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Scottish National Dictionary (1700–)

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First published 1960 (SND Vol. V).
This entry has not been updated since then but may contain minor corrections and revisions.

HANDFAST, v. Also haan-; handfist. Obs. exc. hist.

1. To make a contract by a symbolic joining of hands.Ags. 1699 A. J. Warden Burgh Laws Dundee (1872) 353:
The great animosityes and heartburnings that doe arise amongst us, by reason of our long continued custome of handfasting with those that are joyne with us in our beak-houses so early and long befor they enter them to other work and serviees.

2. Specif. of marriage: to be betrothed, esp. to agree to a probationary period of cohabitation before marriage (n.Sc., w.Sc. 1808 Jam.), a freq. condition being that the woman should bear a male child within a year and a day of the contract. Hence ppl.adj. handfasted, betrothed; vbl.n. hand-fasting, betrothal, trial marriage.Ork. 1706 A. W. Johnston Church in Ork. (1940) 68:
From Magnus Ame handfasted with Margaret Wairds June 23rd 1705 . . . £200.
Dmf. 1774 T. Pennant Tour 1772 80–81:
In the upper part of Eskdale, . . . was held an annual fair, where multitudes of each sex repaired. The unmarried looked out for mates, made their engagements by joining hands, or by handfisting, went off in pairs, cohabited till the next annual return of the fair, appeared there again, and then were at liberty to declare their approbation or dislike of each other. If each party continued constant, the handfisting was renewed for life.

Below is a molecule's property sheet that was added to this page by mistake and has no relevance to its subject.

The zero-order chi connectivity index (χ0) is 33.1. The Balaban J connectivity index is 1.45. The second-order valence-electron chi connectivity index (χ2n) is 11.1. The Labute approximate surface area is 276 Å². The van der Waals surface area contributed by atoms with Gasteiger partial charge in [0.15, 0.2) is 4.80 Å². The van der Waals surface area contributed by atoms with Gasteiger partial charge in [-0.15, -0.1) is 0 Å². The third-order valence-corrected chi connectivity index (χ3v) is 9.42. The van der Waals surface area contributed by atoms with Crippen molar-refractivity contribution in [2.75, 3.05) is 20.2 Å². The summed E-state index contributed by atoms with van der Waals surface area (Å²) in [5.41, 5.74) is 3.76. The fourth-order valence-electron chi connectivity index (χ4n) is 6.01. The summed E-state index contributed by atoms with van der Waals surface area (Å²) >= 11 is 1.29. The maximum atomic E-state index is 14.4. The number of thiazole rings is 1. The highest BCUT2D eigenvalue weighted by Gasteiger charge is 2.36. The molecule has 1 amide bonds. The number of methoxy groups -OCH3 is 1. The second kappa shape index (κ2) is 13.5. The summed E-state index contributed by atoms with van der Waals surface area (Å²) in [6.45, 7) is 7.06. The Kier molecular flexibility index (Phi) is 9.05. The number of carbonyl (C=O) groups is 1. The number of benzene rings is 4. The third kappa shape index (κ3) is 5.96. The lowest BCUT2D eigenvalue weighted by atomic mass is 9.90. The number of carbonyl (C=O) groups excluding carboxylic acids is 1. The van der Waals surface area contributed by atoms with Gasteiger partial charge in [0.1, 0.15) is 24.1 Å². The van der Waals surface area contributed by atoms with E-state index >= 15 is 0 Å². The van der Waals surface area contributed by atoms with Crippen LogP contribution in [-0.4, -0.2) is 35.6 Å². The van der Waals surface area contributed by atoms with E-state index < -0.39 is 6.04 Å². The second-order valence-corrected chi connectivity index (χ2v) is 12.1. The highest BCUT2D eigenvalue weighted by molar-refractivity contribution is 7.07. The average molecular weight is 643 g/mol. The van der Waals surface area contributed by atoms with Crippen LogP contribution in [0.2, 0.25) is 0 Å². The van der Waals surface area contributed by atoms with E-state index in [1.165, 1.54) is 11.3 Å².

Sc. 1820 Scott Monastery xxv.:
When we are handfasted, as we term it, we are man and wife for a year and a day.
Slk. 1829 Hogg Shep. Cal. (1874) xii.:
We hae comed far and foul gate for a preevat but honest handfasting.
Sc. 1849 J. Grant Kirkcaldy of Grange ix.:
Margaret, daughter of Lord Crichton, to whom he had been betrothed, or hand-fasted.
Sc. 1896 W. K. Morton Law Scot. 32:
Prior to 1855 the rights of parties differed according as the marriage had, or had not, subsisted for year and day, and a child had, or had not, been born of it, — a relic of the old custom of “handfasting.”
Kcb. 1911 G. M. Gordon Clay Biggin' 30:
John, hooever, had eneuch tae sober him noo, being hand fasted til Esther Faa.
Abd. 1926 L. Coutts Lyrics 30:
I hinna nae freens te wish ye weel An grudge the giein o presents, Haan-fast me, an I'll feast ye weel On ane o my lairdie's pheasants.

[O.Sc. han(d)fast, to betroth by joining of hands, a.1400, to become engaged to marry, 1498, to enter into an engagement of service, 1699, vbl.n., 1482; mid.Eng. handfast, O.N. handfesta, id.]

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"Handfast v.". Dictionary of the Scots Language. 2004. Scottish Language Dictionaries Ltd. Accessed 24 Apr 2024 <>



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